Langston Hughes Let Usa Be America Again Literary Devices

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Langston Hughes lived during a time of social inequality, prejudice, racism, and discrimination. As an African-American, he faced these unjust acts. Unlike today where those things are condemned, those things were condoned during Hughes' lifetime. Hughes' career spanned the Harlem Renaissance, when many African-Americans greatly contributed to literature, music, and art. Hughes wrote many poems about American society during his career. In 1936, he wrote the poem "Let America Be America Again" to "express his concerns over racism and inequality for all people" (Hendricks). Hughes exposes America for its hypocrisy and social injustice. Throughout "Let America Be America Again", there is an ironic and sarcastic tone that Hughes employs to accuse …show more content…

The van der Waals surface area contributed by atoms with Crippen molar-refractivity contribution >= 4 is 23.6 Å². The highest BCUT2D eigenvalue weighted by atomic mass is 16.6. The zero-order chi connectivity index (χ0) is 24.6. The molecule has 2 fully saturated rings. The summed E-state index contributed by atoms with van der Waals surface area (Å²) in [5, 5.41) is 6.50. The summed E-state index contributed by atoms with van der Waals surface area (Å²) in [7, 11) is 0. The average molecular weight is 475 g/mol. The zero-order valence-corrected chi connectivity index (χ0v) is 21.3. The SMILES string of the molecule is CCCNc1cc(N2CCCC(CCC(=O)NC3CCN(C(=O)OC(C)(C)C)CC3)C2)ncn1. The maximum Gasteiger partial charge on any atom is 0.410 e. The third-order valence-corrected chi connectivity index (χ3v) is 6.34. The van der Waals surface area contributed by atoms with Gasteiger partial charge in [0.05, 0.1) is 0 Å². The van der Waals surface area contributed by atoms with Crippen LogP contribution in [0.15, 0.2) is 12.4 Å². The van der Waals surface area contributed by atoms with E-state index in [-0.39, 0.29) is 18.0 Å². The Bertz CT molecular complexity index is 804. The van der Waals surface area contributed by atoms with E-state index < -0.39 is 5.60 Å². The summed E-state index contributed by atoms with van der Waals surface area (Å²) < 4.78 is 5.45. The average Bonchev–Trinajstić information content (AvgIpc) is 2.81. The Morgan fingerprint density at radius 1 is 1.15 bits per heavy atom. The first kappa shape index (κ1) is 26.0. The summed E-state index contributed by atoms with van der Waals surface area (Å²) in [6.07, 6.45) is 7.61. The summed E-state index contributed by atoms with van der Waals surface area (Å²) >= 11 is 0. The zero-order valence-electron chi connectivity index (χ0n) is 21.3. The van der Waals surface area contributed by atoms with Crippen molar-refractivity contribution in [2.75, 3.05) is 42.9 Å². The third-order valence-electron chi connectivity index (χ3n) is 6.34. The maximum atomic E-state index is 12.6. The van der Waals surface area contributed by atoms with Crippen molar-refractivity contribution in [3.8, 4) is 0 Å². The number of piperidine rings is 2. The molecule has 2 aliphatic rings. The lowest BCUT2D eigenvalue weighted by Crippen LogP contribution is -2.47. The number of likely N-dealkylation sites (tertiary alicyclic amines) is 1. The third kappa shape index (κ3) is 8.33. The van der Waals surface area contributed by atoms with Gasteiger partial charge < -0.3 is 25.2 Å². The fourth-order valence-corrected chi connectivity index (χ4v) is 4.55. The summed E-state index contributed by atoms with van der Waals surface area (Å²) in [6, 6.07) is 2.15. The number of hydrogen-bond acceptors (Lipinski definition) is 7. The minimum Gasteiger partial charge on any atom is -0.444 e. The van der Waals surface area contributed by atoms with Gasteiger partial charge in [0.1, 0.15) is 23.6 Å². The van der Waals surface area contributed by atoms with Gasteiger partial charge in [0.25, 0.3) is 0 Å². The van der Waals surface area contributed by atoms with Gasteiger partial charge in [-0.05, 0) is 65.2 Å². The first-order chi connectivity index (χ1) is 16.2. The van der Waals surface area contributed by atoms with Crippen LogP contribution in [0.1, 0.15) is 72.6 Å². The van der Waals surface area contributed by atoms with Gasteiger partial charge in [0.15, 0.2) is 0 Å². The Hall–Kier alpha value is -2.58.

Parallel structure and anaphora are found in the poem. In the first two stanzas, the phrase "let it be" is repeated at the beginning of lines. Hughes repeats this phrase to let America know what he is fighting for and that he will not stop fighting until his mission is accomplished. Later in the poem, the phrase "I am" is repeated over the course of three consecutive stanzas. Hughes says that he is a part of many groups of Americans that are being oppressed and are the victims of inequality. By repeating "I am", he establishes credibility to talk about this issue and puts himself into different groups of people so it does not seem like he is the only one struggling with the fight. Hughes knows how blacks are not the only group of people being oppressed so he includes other groups of people. Parallel structure is also found several times in the poem. One example of parallel structure is found in the ninth stanza. In this stanza, the word "of" is followed by a verb and the sentence ends with an exclamation point. This use of parallel structure highlights the wrongdoing of the whites in America. He lists all of the wrongdoings using the same structure to show that the different ways of oppression are not above one another; they all require the same level of attention and condemnation. In the thirteenth and fourteenth stanzas, Hughes employs parallel structure again. Hughes explains that the

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